2. Update the exposure control plan annually to reflect changes in tasks, procedures, and positions that affect occupational exposure, and also technological changes implemented to eliminate or reduce occupational exposure
    • Employers must annually document in the plan that they have considered and begun using appropriate, commercially available, and effective safer medical devices designed to eliminate or minimize occupational exposure.
    • Employers must also document that they have solicited input from frontline workers in identifying, evaluating, and selecting effective engineering and work practice controls.
  3. Implement the use of universal precautions
    • Universal precautions means treating all human blood and other potentially infectious materials (OPIM) as if known to be infectious for bloodborne pathogens.
  4. Identify and use engineering controls
    • These are devices that isolate or remove the bloodborne pathogens hazard from the workplace. They include sharps disposal containers, self-sheathing needles, and safer medical devices, such as sharps with engineered sharps-injury protection and needleless systems.
  5. Identify and ensure the use of work practice controls
    • These are practices that reduce the possibility of exposure by changing the way a task is performed, such as appropriate practices for handling and disposing of contaminated sharps, handling specimens, handling laundry, and cleaning contaminated surfaces and items.
  6. Provide personal protective equipment (PPE), such as gloves, gowns, eye protection, and masks
    • Employers must clean, repair, and replace this equipment as needed. Provision, maintenance, repair, and replacement are at no cost to the worker.
  7. Make available hepatitis B vaccinations to all workers with occupational exposure
    • This vaccination must be offered after the worker has received the required bloodborne pathogens (BBP) training and within 10 days of initial assignment to a job with occupational exposure.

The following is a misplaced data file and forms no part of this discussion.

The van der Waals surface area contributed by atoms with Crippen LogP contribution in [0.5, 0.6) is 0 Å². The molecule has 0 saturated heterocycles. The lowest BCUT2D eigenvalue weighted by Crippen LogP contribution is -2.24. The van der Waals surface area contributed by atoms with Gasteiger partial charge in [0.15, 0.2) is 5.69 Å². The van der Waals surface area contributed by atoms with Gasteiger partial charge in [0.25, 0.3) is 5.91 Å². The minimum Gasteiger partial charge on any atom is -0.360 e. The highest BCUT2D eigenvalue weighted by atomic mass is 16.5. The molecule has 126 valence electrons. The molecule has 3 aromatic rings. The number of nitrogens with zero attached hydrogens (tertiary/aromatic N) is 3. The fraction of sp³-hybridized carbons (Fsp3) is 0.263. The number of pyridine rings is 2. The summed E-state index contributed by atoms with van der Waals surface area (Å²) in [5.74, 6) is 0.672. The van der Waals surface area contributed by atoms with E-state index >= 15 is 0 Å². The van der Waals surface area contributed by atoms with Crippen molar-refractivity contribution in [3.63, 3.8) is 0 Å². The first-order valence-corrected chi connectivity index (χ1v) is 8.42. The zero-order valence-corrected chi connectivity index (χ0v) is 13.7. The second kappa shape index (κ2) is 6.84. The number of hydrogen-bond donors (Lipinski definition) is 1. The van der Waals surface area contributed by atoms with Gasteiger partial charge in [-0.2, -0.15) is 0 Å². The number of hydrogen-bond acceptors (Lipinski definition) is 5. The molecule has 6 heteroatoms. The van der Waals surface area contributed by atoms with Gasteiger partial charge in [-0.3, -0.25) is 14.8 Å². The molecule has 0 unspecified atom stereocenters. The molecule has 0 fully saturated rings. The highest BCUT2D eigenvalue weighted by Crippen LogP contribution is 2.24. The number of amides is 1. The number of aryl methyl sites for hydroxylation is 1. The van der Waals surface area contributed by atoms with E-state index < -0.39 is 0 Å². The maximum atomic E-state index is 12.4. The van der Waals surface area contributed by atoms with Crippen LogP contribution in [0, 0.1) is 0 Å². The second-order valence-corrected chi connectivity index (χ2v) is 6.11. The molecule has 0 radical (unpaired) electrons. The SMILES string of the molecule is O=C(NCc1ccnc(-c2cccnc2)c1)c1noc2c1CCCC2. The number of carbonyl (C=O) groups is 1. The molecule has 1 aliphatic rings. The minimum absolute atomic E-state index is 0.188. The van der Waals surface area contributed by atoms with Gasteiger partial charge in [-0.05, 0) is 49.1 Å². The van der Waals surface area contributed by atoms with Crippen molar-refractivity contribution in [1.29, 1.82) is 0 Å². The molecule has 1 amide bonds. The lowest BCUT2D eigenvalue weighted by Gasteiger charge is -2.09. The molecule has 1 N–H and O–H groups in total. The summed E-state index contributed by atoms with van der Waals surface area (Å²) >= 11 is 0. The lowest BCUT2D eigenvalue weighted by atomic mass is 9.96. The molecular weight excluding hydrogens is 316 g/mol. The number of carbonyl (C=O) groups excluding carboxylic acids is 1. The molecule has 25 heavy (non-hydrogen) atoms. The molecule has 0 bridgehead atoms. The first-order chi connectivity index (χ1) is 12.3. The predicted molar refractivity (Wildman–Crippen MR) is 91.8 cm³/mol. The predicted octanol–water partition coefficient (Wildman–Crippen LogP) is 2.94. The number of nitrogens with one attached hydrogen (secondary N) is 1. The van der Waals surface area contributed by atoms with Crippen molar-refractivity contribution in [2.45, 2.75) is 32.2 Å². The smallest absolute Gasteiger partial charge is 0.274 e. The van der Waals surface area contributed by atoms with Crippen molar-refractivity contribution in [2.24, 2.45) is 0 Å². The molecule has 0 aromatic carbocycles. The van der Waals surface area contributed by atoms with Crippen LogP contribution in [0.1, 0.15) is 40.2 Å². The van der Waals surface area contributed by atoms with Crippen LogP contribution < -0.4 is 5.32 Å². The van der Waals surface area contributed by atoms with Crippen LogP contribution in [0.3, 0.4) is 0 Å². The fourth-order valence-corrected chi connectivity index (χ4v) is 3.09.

8. Make available post-exposure evaluation and follow-up to any occupationally exposed worker after an exposure incident
    • An exposure incident is a specific eye, mouth, other mucous membrane, nonintact skin, or parenteral contact with blood or OPIM.
    • This evaluation and follow-up must be at no cost to the worker and includes documenting the route(s) of exposure and the circumstance under which the exposure incident occurred; identifying and testing the source individual for HBV and HIV infectivity; collecting and testing the exposed worker’s blood, if the worker consents; offering post-exposure prophylaxis; offering counseling; and evaluating reported illnesses.
    • The healthcare professional will provide a limited written opinion to the employer and all diagnoses must remain confidential.
  9. Use labels and signs to communicate hazards
    • Warning labels must be affixed to containers of regulated waste; containers of contaminated reusable sharps; refrigerators and freezers containing blood or OPIM; other containers used to store, transport, or ship blood or OPIM; contaminated equipment that is being shipped or serviced; and bags or containers of contaminated laundry.
    • Facilities may use red bags or red containers instead of labels.
    • In HIV and HBV research laboratories and production facilities, signs must be posted at all access doors when OPIM or infected animals are present in the work area or containment module.
  10. Provide information and training to employees that covers all elements of the standard, including, but not limited to:
    • Information on bloodborne pathogens and diseases, methods used to control occupational exposure, hepatitis B vaccine, and medical evaluation and post-exposure follow-up procedures.
    • Employers must offer this training on initial assignment, at least annually thereafter, and when new or modified tasks or procedures affect a worker’s occupational exposure.